Psychedelics kill your appetite, but it's important to keep your electrolytes and blood sugar regulated. That doesn't mean force-feeding yourself a burger and fries. Set a timer and remind yourself to eat a banana or other healthy snack a few hours into your trip. You won't feel like it, but your body will thank you. Likewise, make sure you stay hydrated.
Pro tip: Sipping on alkaline water (or coconut water) can help if you feel nauseated, or as your body adjusts during the come-up.
When you're tripping on psychedelics, there's nothing quite as uplifting as communing with nature. Psilocybin, in particular, seems tailor-made to heighten our connection with the natural world. So whether you're on truffles, shrooms, or another kind of kaleidoscopic adventure, find some green space and just let it be.
If you start to feel nervous or dizzy, go barefoot. Focus on the feeling of the grass or sand beneath your feet. Let that physical contact ground you, and breathe. If you're indoors, concentrate on the soothing feeling of your bare feet against a cool tile floor.
If you start to feel overwhelmed, you might be overstimulated. Retreat to a dark, silent space and see if that brings you back to centre. Of course, if you start to freak out more, this strategy may not be what you need (so make sure you have friends close by).
Chances are you'll have moments during your trip where you feel uncomfortable. Psychedelics open us up, even when we want to remain closed. Learn to embrace the discomfort—sometimes the only way out is through. Instead of struggling against your feelings, look for the positive and understand it as a learning experience. Ride that wave back towards something brighter.
Psychedelics can facilitate deep personal reflection, but try to avoid thought spirals. Sometimes you can be your own worst enemy. If you find yourself getting stuck in a loop, break out using mindfulness techniques. You'll get the most out of your trip if you ground yourself in the here-and-now.
Remember that you have control over your own mindset. Focus on happy memories and positive thoughts. Go through your checklist and put on your favourite song. Adjust the lighting or step out into the sun. Now take a deep breath and smile. You're going to be alright. You've got this.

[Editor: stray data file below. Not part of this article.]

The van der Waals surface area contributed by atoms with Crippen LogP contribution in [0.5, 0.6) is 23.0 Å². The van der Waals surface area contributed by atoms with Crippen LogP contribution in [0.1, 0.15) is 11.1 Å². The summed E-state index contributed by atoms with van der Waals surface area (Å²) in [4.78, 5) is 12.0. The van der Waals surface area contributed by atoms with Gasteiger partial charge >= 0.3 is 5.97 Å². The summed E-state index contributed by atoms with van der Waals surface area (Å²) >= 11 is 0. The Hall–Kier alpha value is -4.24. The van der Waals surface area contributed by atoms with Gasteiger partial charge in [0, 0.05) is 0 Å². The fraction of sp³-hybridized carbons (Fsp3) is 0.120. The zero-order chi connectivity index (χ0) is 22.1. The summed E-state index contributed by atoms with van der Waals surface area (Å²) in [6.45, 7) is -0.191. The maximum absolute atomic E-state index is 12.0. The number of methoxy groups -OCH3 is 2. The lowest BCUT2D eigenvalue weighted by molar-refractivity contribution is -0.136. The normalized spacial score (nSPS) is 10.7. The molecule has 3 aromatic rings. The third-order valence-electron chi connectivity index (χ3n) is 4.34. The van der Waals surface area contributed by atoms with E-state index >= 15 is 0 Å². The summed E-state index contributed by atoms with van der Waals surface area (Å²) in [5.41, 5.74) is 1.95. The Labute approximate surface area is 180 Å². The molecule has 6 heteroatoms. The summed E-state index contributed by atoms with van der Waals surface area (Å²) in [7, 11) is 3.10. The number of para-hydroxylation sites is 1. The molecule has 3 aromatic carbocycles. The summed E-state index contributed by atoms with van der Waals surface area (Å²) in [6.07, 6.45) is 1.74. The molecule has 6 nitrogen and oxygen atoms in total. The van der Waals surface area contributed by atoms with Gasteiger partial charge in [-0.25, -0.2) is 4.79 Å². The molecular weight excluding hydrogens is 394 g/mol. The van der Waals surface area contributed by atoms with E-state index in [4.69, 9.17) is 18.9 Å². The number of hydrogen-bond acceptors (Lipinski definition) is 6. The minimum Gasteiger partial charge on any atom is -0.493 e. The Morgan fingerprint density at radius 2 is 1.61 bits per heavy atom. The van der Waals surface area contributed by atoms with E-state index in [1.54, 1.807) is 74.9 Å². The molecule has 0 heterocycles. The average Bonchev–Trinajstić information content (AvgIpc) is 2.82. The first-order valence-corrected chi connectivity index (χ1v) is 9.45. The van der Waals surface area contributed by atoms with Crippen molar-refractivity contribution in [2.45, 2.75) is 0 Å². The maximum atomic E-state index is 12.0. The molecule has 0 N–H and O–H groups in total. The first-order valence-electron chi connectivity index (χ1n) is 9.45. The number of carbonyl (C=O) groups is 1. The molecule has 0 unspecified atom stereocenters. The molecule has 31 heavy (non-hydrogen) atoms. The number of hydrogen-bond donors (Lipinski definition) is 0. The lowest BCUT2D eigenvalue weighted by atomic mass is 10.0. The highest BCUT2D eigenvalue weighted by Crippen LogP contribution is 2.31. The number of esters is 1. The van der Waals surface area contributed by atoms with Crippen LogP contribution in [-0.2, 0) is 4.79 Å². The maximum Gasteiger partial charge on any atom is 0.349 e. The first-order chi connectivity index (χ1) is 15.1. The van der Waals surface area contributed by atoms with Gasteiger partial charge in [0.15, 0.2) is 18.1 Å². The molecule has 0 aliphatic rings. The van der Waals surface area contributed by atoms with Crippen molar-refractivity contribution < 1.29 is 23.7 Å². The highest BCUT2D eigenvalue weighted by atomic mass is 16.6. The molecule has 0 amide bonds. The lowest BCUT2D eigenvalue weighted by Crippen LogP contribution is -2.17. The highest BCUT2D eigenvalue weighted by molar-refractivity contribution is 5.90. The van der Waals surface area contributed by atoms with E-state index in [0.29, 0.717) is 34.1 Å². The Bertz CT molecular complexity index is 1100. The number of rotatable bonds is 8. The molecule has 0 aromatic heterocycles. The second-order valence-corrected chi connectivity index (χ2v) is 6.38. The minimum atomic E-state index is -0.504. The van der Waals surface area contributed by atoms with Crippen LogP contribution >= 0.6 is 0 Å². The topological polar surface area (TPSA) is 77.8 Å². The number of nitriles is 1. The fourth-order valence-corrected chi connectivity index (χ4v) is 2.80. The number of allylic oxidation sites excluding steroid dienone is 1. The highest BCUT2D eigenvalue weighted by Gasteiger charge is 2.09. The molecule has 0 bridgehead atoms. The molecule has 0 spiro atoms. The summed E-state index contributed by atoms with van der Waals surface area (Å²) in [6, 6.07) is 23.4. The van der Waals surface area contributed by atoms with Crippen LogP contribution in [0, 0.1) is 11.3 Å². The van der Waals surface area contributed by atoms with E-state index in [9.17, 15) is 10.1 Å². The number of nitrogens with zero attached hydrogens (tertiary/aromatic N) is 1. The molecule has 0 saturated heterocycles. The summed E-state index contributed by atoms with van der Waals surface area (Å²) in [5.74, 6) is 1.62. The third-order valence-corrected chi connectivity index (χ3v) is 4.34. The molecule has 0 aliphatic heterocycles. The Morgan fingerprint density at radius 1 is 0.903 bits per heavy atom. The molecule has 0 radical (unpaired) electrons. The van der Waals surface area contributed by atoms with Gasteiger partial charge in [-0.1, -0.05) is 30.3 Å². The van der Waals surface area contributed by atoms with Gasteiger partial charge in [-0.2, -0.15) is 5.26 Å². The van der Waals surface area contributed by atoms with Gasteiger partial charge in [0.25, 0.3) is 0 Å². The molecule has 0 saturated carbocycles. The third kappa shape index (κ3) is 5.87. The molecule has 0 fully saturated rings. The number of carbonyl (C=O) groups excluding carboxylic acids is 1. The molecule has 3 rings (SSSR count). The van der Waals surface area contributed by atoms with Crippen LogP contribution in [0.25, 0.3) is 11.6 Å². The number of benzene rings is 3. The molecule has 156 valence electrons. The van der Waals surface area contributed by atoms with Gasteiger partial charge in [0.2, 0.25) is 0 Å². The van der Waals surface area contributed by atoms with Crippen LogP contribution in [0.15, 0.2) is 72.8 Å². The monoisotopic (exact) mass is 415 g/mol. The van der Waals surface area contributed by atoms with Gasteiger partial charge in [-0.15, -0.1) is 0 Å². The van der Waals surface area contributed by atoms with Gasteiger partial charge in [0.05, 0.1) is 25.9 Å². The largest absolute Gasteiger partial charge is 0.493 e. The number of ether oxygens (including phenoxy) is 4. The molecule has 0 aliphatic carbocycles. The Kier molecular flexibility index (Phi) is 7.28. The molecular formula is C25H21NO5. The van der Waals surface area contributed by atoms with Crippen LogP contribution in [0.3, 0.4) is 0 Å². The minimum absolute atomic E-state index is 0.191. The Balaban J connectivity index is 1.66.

Psychedelics can generate a swell of empathy. What better time to make memories and deepen your bond with a close friend? Of course, it's always good practice to trip with a buddy. The trust and love of a good friend will keep you positive if things start to get dark.
After your trip, take some time to rest, recover, and reflect. Here are some self-care suggestions to help you carry forward what you’ve learned.
If you were able to plan and take some time off post-trip, you should have a couple of days free and clear. Use them to prioritise yourself. Put your phone on do-not-disturb, close the million tabs you have open on your laptop, and leave your obligations for another day.
Internalise the benefits of your trip by recording your experiences. Crack open your favourite notebook or journal, and write everything down. Grab an audio recorder and start storytelling or making verbal notes. Turn your trip into a painting or piece of psychedelic art. Do this before you forget the details of your trip. You can wait until you've had time to process a little, or use your creative energy to work through and interpret your adventure.
Another way to reflect on your trip is to talk it out with a friend or therapist. Some people process verbally. If you're one of them, recounting your experiences to someone else can deepen your own understanding of your journey. And, let's be honest, you probably have some great stories!
Opportunities for personal growth don't wear off when the psychedelics do. Set some fresh post-trip intentions. What new insights have you learned? What will you keep working on? Where do you want to be? Let the lessons and experiences from your trip guide you.
Bring the mindfulness techniques you used during your trip into your everyday life. If you feel yourself focusing too much on the past or worrying about the future, use your breath to stay in the present moment. Appreciate the feeling of your bare toes against cool grass. Mindfulness is a pathway to living intentionally and with heightened awareness.
Remember, not every trip will meet your expectations. Sometimes, you might have what feels like a bad trip, but that doesn't mean you can't learn from the experience. Every adventure is new, and growth isn't always easy. So, be gentle with yourself and open to what your trip has to teach you. Remember that past experiences don't dictate the future, and your next trip could be completely different.